So, at the time of writing, COVID App users have no idea how long their data will be kept for, nor exactly what for, nor which authority will review it “every six months.” Interestingly the information collected by the wider NHS Test and Trace programme is going to be kept by Public Health England for 20 years. Who is to say this will not be the case for COVID App users’ data?
Interestingly, none of the 15 risks listed in the original DPIA relating to the COVID App trial (see the second blog in this series) include keeping data for longer than necessary or the lawful basis for retaining it past the pandemic, or what it could be used for in future if more personal data is collected in updated versions of the app. As discussed in the third blog in this series, the Joint Human Rights Committee drafted a Bill which required defined purposes and deletion of all of the data at end of the pandemic. The Secretary of State for Health and Social Care, Matt Hancock, quickly rejected this Bill.
The woolly phrase “personal data will not be kept for longer than is necessary” and the fact NHSX admit that the COVID App will evolve in future and may collect more data, gives the Government wriggle room to retain the COVID App users’ data indefinitely and use it for other purposes. Could it be used as part of a government surveillance programme? Both India and China have made downloading their contact tracing app a legal requirement raising concerns of high tech social control.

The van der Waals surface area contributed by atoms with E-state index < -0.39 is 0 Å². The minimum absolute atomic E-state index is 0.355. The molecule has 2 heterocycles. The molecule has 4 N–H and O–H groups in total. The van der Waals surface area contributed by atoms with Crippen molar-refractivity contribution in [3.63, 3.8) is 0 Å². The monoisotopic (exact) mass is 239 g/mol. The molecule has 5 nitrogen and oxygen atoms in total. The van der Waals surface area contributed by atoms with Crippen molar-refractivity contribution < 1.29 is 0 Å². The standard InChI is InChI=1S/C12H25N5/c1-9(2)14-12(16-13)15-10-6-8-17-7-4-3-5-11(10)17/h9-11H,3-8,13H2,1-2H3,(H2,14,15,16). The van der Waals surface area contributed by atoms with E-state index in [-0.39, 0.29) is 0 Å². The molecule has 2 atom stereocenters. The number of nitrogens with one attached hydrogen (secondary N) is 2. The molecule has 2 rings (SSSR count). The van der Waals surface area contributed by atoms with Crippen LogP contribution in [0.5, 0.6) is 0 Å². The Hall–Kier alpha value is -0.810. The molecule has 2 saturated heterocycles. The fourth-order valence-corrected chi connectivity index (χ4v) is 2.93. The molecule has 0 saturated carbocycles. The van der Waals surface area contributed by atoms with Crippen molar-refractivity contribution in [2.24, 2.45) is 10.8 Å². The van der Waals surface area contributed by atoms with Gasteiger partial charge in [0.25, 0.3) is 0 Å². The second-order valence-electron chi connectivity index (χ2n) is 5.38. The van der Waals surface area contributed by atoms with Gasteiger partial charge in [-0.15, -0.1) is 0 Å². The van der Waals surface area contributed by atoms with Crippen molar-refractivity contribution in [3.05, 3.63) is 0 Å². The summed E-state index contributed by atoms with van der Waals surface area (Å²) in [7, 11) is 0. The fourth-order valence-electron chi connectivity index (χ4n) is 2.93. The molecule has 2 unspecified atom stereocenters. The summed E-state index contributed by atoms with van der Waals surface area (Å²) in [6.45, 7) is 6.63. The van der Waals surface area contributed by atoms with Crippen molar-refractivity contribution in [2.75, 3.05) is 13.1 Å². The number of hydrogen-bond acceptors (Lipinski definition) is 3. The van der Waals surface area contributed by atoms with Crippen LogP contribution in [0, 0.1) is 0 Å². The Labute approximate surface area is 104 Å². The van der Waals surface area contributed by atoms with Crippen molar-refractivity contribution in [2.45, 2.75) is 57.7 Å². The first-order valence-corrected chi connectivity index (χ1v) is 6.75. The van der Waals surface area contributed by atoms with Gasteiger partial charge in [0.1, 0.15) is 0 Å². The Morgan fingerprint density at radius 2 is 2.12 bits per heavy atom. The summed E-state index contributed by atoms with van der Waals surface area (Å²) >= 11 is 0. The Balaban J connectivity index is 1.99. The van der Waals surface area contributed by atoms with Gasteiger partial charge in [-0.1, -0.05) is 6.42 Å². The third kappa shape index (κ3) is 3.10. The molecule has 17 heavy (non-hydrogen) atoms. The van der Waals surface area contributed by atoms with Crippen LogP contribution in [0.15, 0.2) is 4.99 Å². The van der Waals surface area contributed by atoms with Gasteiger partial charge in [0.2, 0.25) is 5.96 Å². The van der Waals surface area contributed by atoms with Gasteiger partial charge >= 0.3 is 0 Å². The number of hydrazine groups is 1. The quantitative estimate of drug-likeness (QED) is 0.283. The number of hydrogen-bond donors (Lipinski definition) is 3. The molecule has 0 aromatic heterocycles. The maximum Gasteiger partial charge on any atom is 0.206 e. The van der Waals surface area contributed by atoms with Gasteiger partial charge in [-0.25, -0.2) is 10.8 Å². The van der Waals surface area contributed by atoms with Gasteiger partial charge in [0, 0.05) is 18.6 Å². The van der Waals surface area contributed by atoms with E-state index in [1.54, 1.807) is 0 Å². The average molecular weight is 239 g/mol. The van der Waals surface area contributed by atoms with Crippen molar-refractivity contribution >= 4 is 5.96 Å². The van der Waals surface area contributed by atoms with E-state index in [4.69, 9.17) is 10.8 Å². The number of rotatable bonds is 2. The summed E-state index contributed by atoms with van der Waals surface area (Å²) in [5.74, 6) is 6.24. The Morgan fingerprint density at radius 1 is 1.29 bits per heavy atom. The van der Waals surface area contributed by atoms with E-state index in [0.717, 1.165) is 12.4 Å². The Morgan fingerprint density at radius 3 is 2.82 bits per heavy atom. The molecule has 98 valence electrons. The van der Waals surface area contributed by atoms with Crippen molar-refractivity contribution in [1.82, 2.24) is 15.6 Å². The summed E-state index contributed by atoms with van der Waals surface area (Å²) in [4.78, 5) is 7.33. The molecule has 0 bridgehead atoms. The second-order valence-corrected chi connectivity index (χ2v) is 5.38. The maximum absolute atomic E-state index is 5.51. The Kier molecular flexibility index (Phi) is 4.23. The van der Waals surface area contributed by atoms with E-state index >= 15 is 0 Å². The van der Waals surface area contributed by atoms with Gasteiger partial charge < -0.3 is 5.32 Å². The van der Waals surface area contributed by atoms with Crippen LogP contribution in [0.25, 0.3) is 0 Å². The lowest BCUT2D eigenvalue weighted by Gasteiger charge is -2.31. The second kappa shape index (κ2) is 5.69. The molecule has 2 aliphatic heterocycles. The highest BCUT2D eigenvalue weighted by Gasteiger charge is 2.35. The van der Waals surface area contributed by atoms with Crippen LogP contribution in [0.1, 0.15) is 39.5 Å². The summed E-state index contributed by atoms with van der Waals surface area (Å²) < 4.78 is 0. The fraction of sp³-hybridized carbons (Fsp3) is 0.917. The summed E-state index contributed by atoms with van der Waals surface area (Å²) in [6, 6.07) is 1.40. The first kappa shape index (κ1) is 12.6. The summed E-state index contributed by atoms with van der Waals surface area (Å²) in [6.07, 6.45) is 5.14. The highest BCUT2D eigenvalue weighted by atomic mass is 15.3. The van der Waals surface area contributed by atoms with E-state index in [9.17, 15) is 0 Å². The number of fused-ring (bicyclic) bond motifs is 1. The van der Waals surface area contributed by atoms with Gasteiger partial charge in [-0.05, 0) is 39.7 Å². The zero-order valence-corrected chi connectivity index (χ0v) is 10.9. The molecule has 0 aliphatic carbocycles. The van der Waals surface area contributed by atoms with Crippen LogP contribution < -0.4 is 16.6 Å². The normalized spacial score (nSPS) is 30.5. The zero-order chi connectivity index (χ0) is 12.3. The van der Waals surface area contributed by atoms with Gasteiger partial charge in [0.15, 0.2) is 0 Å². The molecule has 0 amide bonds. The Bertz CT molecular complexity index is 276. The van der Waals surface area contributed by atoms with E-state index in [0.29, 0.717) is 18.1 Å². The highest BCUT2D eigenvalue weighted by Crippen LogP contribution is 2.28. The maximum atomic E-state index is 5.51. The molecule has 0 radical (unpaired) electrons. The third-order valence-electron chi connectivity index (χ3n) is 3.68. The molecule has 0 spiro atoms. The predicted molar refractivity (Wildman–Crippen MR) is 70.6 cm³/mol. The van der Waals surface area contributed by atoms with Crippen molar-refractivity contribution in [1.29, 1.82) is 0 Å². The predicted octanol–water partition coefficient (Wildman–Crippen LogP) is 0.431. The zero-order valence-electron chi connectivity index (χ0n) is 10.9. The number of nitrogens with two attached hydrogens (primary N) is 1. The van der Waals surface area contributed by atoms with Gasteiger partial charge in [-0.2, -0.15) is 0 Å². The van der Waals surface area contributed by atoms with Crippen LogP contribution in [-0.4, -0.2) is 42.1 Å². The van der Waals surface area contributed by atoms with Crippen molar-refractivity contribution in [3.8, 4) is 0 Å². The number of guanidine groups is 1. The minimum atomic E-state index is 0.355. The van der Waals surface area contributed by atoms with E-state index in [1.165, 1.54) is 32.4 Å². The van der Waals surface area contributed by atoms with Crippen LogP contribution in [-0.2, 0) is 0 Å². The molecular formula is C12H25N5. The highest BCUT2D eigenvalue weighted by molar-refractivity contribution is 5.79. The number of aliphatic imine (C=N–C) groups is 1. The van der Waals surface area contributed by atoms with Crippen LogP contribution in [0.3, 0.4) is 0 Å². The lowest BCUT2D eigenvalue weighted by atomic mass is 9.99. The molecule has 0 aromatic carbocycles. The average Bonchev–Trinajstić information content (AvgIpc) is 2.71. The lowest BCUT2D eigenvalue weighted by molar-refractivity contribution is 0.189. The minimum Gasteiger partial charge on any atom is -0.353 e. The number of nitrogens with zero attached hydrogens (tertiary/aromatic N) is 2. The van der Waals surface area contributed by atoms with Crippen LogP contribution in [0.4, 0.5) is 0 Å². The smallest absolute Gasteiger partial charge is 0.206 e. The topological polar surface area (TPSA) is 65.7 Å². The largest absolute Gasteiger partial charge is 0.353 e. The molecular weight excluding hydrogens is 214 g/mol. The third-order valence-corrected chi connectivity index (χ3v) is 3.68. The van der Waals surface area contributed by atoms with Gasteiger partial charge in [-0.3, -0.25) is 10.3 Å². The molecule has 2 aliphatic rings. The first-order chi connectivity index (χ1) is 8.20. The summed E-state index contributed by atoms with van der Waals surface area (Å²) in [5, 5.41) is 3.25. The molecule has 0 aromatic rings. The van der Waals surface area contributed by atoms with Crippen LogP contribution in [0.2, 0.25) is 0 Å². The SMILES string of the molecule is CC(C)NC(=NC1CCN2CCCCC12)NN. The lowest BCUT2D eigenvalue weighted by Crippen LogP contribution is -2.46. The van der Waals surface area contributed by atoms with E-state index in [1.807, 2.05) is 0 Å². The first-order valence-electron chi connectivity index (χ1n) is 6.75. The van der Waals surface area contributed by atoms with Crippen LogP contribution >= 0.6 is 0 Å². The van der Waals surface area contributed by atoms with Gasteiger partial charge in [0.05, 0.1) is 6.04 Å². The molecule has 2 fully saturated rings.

To use the App or not?
Would we download the COVID App app in its current form? All four blogs in this series show that we are not convinced that it is privacy or data protection compliant. Furthermore, there are worries about the wider NHS’s coronavirus test-and-trace programme. The speed at which it has been set up, concerns raised by people working in it and the fact that no DPIA has been done further undermines confidence in the whole set up. Yesterday we learnt that the Open Rights Group is to challenge the government over amount of data collected and retained by the programme.
Having said all that, we leave it up to readers to decide whether to use the app.
Some privacy experts have been more forthcoming with their views. Phil Booth of @medConfidential calls the Test and Trace programme a “mass data grab” and Paul Bernal, Associate Professor in Law at the University of East Anglia, writes that the Government’s approach – based on secrecy, exceptionalism and deception – means our civic duty may well be to resist the programme actively. Finally if you need a third opinion, Jennifer Arcuri, CEO of Hacker House, has said she would not download the app because “there is no guarantee it’s 100 percent secure or the data is going to be kept secure.” Over to you dear readers!
Will you be downloading the app? Let us know in the comments section below.
This and other GDPR developments will be covered in our new online GDPR update workshop. Our next online GDPR Practitioner Certificate course is fully booked. A few places left on the course starting on 2nd July.